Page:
Three years since the Grenfell fire: Collaboration with Grenfell Tower Inquiry must end!
15 June 2020
Sunday marked three years since 72 people—men, women and 18 children, including an unborn baby—died in Grenfell Tower in an act of social murder.
They died in a tower block that was turned into a death trap as part of “regeneration” plans hatched by the Royal Borough of Kensington and Chelsea council (RBKC) and its tenant management organisation (TMO).
The 24-storey tower was encased in cheap, flammable cladding. With the building also having myriad fire hazards on the inside, a small kitchen fire on the fourth floor engulfed the entire structure in minutes.
Millions in the UK and around the world were shocked and outraged that this could happen in the middle of London—one of the richest cities in one of the richest countries in the world.
What happened was a crime and yet today the guilty political and corporate parties are no nearer facing justice than they were on the morning after the fire.
Everything that has happened over the last three years points to a cover-up more grotesque than that perpetrated against the victims, bereaved and survivors of the 1989 Hillsborough disaster. Last November, after more than 30 years, the Hillsborough families were denied justice for 96 deaths with no-one held responsible.
Three years on from Grenfell:
- Not a single person at RBKC, the TMO or any of the leaders of the companies involved in covering Grenfell in highly flammable cladding have been arrested or charged with any crime.
- The inquiry set up by the government under Sir Martin Moore-Bick was convened under the Labour government’s 2005 Inquiries Act, and “has no power to determine, any person’s civil or criminal liability.” Protection of the guilty was guaranteed by Moore-Bick and then Prime Minister Theresa May agreeing that any issues of a “social, economic and political nature” be barred from the inquiry.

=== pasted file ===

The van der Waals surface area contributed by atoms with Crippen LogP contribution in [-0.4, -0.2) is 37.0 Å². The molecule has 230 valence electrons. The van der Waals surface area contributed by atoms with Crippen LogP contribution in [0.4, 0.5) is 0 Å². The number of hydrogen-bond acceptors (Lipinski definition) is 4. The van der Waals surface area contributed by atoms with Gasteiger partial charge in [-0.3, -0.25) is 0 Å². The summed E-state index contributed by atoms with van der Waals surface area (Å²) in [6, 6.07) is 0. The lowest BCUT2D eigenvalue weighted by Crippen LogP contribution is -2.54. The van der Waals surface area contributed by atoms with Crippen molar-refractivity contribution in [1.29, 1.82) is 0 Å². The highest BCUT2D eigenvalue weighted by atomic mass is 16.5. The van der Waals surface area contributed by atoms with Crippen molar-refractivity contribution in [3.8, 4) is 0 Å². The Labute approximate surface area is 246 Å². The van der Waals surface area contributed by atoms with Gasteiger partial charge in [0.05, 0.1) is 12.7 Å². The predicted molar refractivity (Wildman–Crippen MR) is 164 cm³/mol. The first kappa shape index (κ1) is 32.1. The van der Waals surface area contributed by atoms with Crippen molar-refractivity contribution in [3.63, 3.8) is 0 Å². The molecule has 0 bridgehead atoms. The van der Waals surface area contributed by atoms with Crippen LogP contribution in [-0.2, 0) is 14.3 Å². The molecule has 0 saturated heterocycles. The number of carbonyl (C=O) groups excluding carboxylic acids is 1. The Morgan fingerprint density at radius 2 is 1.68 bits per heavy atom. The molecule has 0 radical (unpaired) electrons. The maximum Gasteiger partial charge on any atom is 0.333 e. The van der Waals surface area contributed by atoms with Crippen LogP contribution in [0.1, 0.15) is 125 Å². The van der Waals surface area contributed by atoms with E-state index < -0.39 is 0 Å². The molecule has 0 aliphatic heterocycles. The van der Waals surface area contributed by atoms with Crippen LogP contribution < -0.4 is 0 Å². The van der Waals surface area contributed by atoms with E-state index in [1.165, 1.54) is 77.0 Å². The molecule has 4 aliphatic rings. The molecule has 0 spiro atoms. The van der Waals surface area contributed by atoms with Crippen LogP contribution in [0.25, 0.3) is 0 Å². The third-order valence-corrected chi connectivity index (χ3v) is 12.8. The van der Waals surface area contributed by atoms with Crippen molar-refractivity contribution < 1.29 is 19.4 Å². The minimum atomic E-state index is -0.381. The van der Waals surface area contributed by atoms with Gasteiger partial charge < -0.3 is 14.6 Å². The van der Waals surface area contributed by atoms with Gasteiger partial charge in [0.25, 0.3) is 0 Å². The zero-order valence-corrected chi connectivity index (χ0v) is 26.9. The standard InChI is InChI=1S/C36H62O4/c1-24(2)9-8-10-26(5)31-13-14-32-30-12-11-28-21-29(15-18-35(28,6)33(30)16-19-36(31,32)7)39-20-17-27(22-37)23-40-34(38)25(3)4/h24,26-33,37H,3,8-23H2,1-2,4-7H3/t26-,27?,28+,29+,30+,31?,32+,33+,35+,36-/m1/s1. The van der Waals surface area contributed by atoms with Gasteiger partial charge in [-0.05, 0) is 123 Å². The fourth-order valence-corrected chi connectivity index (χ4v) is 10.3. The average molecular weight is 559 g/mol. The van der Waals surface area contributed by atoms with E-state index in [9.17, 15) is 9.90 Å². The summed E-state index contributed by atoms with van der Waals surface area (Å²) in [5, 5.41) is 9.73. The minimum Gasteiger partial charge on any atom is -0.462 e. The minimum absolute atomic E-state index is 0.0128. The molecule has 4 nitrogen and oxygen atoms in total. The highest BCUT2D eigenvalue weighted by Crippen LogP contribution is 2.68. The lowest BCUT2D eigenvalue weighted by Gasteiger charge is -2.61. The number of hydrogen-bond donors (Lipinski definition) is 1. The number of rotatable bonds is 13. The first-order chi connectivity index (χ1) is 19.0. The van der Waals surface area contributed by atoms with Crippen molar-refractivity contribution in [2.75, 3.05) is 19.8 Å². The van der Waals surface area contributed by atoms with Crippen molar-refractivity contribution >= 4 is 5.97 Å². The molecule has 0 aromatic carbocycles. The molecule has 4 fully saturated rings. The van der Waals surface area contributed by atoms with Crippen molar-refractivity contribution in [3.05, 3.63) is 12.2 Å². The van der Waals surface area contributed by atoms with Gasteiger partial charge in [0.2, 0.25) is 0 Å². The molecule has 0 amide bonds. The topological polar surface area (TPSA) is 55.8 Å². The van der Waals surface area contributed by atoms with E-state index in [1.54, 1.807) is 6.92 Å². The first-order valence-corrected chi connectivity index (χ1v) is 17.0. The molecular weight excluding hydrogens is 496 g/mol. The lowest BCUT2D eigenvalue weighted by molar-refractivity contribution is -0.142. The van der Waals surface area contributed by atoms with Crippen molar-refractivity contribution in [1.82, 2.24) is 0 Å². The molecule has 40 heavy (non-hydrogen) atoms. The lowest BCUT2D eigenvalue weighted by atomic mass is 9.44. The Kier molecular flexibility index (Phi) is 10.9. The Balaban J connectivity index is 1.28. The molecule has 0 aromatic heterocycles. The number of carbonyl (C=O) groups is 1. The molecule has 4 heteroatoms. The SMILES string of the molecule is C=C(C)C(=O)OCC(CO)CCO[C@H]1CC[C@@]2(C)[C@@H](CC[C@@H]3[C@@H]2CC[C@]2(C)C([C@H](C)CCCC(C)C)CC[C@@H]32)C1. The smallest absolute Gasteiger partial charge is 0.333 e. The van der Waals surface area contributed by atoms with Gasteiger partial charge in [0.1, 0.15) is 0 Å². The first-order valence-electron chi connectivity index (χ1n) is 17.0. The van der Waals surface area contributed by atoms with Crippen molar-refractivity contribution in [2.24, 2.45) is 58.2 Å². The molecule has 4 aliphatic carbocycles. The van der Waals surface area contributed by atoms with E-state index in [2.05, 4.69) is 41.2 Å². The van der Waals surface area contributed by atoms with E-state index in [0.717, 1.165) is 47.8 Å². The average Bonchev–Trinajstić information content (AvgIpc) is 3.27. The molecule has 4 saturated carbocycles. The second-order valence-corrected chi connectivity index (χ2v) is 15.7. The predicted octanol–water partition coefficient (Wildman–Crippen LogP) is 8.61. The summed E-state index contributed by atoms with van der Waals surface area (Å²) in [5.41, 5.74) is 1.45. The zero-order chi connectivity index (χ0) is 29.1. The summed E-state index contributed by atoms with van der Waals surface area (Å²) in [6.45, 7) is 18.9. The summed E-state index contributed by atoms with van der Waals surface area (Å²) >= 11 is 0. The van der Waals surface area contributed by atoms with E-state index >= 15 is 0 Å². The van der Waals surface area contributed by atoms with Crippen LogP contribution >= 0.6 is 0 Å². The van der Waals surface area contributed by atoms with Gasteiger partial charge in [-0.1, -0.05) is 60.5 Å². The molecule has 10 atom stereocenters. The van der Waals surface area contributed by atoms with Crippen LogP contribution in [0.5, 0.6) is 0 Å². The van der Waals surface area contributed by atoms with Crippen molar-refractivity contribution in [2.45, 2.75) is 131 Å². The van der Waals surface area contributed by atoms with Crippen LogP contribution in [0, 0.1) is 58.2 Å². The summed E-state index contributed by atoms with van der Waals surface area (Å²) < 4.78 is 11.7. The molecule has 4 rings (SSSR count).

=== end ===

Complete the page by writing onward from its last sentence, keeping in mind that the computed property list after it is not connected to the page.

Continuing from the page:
- The Inquiry has granted all “natural persons”, or individuals, immunity from prosecution for any oral evidence they give. Earlier this month—after months of lobbying to secure immunity from prosecution based on their testimony by the corporations and other organisations involved in cladding the tower and refurbishment, they too were granted additional protection against criminal prosecution. Attorney General Suella Braverman announced any statements given to the Grenfell Tower Inquiry by “legal persons” cannot be used as evidence against them in a future prosecution. A legal person includes any “limited liability partnership or an incorporated company,” effectively granting immunity to all the corporations involved in Phase Two of the Inquiry.
- The first phase of the Inquiry did not begin until three months after the fire, on September 14, 2017. It finally issued a Phase One report more than two years later, on October 30, 2019. Its criticisms were focused on the failings, real and imagined, of the London Fire Brigade, not on the criminals responsible.
- The second phase of the Inquiry only began in January this year and was then delayed for months to grant legal immunity to the guilty and then by the coronavirus pandemic. It is due to restart next month. The Guardian reported Friday that due to the halting of the Inquiry, “Criminal charges are not now expected to be even considered until 2022” by the Metropolitan Police. It was reported in January that the police’s own study of the Inquiry’s final report may take until 2025— eight years after the fire. Given the glacial pace of the Inquiry and non-existent police “investigation,” it is possible that a decade will pass before the police make any decisions.
The governments of May and Boris Johnson have shed no end of crocodile tears over Grenfell. Yet again, Downing Street, other government buildings and the Houses of Parliament were bathed in green light last night—the colour adopted by the Grenfell community in their fight for justice. But everything else is business as usual. At least half a million people still go to bed every night in unsafe buildings. Over 23,000 households remain covered in flammable cladding. Thousands of households are deemed “high-risk” and could suffer the same fate as Grenfell as they are covered in the same type of aluminium composite material (ACM) cladding. Despite repeated statements that remedial work would be prioritised, next to nothing has been done to make safe even the most dangerously compromised buildings.